Several years ago I was running a 27 mile loop around the Franklin Mountains State Park. The trails here are very steep and rugged and temperatures can get brutally hot even in the fall. Several mountain bike races are held in the park each year and I happened to be running the day after a race. Hot and completely exhausted, I was approaching the end of my run around mile 25 when I read a race sign that said, “One More Lap!”. I chuckled to myself and thought, NEVER—that would be impossible! One loop out here can damn near kill a man, but two?
Well, here I am several years later trying to figure out how to complete more than one loop. I plan to try my luck at the inaugural Lone Star 100 Mile Trail Race that will be held here in February. The course is not only two loops, but actually three if you sign up for the full 100 miler and includes three trips to the top of North Franklin Peak (7,192′ elev.). With a total elevation gain of around 20,000’, it is sure to be a real ass kicker. Trail Racing Over Texas is also offering a 100K (two loops) and either race can be completed as a relay.
|North East El Paso|
I decided the best way to mentally and physically prepare for the race is to make the 33 mile loop seem routine. I run this route several times a year anyway, but decided I would do it once a month leading up to the race. Last weekend I set out to tackle the course with the mercury pushing 90 degrees. Luckily I have established several personal water caches throughout the park so I can refill my water bottles. The park also stocks water, but these caches can be unreliable and you don’t want to run out of water in the middle of the desert.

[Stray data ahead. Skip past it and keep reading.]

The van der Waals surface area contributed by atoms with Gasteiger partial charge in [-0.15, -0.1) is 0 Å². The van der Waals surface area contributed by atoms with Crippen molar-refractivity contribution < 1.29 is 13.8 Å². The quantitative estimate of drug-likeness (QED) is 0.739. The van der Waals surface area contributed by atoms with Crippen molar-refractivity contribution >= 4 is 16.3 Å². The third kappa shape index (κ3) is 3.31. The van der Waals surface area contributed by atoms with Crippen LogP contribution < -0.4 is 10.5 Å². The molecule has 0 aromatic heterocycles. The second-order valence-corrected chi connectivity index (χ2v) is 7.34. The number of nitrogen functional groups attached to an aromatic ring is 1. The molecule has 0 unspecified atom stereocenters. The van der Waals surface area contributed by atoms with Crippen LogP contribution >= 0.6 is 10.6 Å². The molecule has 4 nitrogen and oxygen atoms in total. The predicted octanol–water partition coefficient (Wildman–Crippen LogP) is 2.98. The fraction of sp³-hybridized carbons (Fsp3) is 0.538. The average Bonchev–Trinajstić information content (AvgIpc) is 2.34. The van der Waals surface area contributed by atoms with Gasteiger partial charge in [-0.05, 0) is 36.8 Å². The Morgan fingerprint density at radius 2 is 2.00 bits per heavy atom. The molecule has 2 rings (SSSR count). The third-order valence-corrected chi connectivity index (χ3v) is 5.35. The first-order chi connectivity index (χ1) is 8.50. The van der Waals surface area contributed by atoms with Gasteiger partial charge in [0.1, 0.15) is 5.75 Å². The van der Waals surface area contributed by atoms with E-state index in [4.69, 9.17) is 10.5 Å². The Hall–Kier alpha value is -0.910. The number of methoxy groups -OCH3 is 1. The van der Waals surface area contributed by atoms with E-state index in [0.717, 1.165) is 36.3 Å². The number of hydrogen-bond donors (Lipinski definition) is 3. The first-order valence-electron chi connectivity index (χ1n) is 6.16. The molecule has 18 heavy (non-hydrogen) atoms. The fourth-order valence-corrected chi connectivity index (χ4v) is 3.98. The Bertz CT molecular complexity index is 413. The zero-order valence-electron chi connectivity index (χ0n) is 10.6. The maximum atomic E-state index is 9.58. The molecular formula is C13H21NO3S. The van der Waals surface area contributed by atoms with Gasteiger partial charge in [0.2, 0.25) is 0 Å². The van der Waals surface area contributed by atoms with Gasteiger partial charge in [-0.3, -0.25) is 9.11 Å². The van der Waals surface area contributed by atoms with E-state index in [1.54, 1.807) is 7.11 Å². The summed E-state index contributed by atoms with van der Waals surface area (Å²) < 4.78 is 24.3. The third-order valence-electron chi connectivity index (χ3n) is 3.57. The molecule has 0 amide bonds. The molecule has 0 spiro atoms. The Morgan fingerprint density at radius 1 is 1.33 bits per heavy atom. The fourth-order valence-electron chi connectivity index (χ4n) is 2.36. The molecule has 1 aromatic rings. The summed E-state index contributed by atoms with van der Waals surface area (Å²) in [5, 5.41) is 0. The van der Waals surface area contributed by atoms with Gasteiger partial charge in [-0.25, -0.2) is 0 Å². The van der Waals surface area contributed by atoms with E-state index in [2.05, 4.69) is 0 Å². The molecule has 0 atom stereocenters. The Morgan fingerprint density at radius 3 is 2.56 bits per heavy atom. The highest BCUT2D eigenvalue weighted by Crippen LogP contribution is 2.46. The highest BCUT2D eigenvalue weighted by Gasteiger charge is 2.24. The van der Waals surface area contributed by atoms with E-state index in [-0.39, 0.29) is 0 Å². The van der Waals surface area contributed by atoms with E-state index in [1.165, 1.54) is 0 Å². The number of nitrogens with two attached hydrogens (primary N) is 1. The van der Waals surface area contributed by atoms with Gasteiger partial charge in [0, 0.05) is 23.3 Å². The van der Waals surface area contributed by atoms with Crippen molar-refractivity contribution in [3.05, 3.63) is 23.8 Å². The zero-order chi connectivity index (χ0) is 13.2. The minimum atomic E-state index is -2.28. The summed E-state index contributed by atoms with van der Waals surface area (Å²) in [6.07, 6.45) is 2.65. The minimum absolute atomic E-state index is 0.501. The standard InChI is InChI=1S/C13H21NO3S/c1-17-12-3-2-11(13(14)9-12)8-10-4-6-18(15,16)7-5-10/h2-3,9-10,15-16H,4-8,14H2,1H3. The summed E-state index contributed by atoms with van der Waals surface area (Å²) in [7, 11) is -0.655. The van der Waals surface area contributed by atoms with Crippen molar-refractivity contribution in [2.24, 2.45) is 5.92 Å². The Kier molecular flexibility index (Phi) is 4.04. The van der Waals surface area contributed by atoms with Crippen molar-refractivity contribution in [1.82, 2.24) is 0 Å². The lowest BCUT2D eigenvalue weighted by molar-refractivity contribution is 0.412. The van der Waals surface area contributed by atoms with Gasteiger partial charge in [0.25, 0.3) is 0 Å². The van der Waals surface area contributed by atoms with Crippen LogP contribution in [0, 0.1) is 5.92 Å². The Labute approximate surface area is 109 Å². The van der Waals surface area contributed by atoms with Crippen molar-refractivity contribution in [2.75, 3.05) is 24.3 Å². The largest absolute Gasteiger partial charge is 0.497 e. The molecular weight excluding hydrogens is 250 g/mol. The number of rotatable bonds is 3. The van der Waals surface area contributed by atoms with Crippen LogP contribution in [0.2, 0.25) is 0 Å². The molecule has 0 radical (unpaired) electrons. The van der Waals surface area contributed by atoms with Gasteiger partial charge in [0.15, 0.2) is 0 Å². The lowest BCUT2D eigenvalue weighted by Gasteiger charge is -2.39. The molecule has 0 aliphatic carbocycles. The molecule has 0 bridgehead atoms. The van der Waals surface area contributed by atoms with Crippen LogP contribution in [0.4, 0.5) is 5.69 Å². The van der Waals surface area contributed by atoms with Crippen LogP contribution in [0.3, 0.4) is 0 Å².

I started out in the dark with my trusty headlamp which can be kind of strange in the backcountry. I often run alone before sunup, but had a friend along on this morning to keep me company. While we have wild animals in the Franklin Mountains and getting eaten by a mountain lion is a real possibility, my biggest fear is stepping on a rattlesnake.
People often say that you shouldn’t run alone in the wilderness because it is so dangerous. In reality, if something happens to me this week it will most likely be while I’m driving to work. Seriously, it’s a jungle out there on my commute. Why just this morning I was cut off by a Jesus fish, almost killed by a pro-lifer, the honor roll kid was texting while driving and the stick-figure-family lady was putting on her make up while tailgating me. (Didn’t see any 26.2s, they must have all been running to work.) So, am I worried about dying on the trail? Not at all; the benefits of trail running outweigh the risk.
Anyway, my buddy and I started our run on the West side along the Lower Sunset trail heading in a clockwise direction around the Franklins. The weather was in the low 60s with a light breeze. Our headlamps occasionally illuminated phantom eyes along the trail which was really spooky with halloween in a few days. As we got closer to the eyes, we could see that they were just common nighthawks which is far better than creepy clowns. Although nighthawks wait until you are right on top of them before bursting up from the trail leaving you with soiled running shorts.
After a while we ran Schaeffer Shuffle trail, a treacherous three mile loop, in a clockwise direction so we could get the most steep and dangerous part out of the way first. We usually descend this section so thought maybe climbing up instead of the usual falling or sliding down would be better. The conclusion of our little experiment is that Schaeffer Shuffle sucks in either direction so just embrace it; it'll be over before you know it. Soon we ran into another friend who finished the loop with us and continued on as we headed north through the desert.